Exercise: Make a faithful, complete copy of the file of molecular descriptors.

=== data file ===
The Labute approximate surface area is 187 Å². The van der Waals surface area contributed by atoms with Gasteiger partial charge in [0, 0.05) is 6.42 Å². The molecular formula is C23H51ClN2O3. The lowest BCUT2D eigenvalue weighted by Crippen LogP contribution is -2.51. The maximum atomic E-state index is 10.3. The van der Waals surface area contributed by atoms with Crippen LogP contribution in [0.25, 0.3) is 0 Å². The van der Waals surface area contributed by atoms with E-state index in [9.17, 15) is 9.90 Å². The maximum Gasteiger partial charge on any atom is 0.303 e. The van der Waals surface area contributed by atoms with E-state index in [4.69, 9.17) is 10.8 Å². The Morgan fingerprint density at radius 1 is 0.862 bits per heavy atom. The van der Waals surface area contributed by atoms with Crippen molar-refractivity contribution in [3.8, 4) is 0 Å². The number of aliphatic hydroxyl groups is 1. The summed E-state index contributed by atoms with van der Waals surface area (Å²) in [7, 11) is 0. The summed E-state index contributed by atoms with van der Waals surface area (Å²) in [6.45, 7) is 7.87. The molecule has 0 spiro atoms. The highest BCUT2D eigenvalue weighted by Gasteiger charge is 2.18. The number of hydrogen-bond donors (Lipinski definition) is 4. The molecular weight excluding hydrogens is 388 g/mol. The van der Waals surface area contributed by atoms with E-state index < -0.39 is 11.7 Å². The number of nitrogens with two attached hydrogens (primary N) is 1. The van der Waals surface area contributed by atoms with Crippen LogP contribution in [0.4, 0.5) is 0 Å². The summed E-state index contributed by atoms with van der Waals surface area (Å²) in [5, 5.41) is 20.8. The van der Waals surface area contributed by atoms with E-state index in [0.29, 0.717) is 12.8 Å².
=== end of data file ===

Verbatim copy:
The Labute approximate surface area is 187 Å². The van der Waals surface area contributed by atoms with Gasteiger partial charge in [0, 0.05) is 6.42 Å². The molecular formula is C23H51ClN2O3. The lowest BCUT2D eigenvalue weighted by Crippen LogP contribution is -2.51. The maximum atomic E-state index is 10.3. The van der Waals surface area contributed by atoms with Crippen LogP contribution in [0.25, 0.3) is 0 Å². The van der Waals surface area contributed by atoms with E-state index in [9.17, 15) is 9.90 Å². The maximum Gasteiger partial charge on any atom is 0.303 e. The van der Waals surface area contributed by atoms with E-state index in [4.69, 9.17) is 10.8 Å². The Morgan fingerprint density at radius 1 is 0.862 bits per heavy atom. The van der Waals surface area contributed by atoms with Crippen molar-refractivity contribution in [3.8, 4) is 0 Å². The number of aliphatic hydroxyl groups is 1. The summed E-state index contributed by atoms with van der Waals surface area (Å²) in [7, 11) is 0. The summed E-state index contributed by atoms with van der Waals surface area (Å²) in [6.45, 7) is 7.87. The molecule has 0 spiro atoms. The highest BCUT2D eigenvalue weighted by Gasteiger charge is 2.18. The number of hydrogen-bond donors (Lipinski definition) is 4. The molecular weight excluding hydrogens is 388 g/mol. The van der Waals surface area contributed by atoms with E-state index < -0.39 is 11.7 Å². The number of nitrogens with two attached hydrogens (primary N) is 1. The van der Waals surface area contributed by atoms with Crippen LogP contribution in [0.4, 0.5) is 0 Å². The summed E-state index contributed by atoms with van der Waals surface area (Å²) in [5, 5.41) is 20.8. The van der Waals surface area contributed by atoms with E-state index in [0.29, 0.717) is 12.8 Å².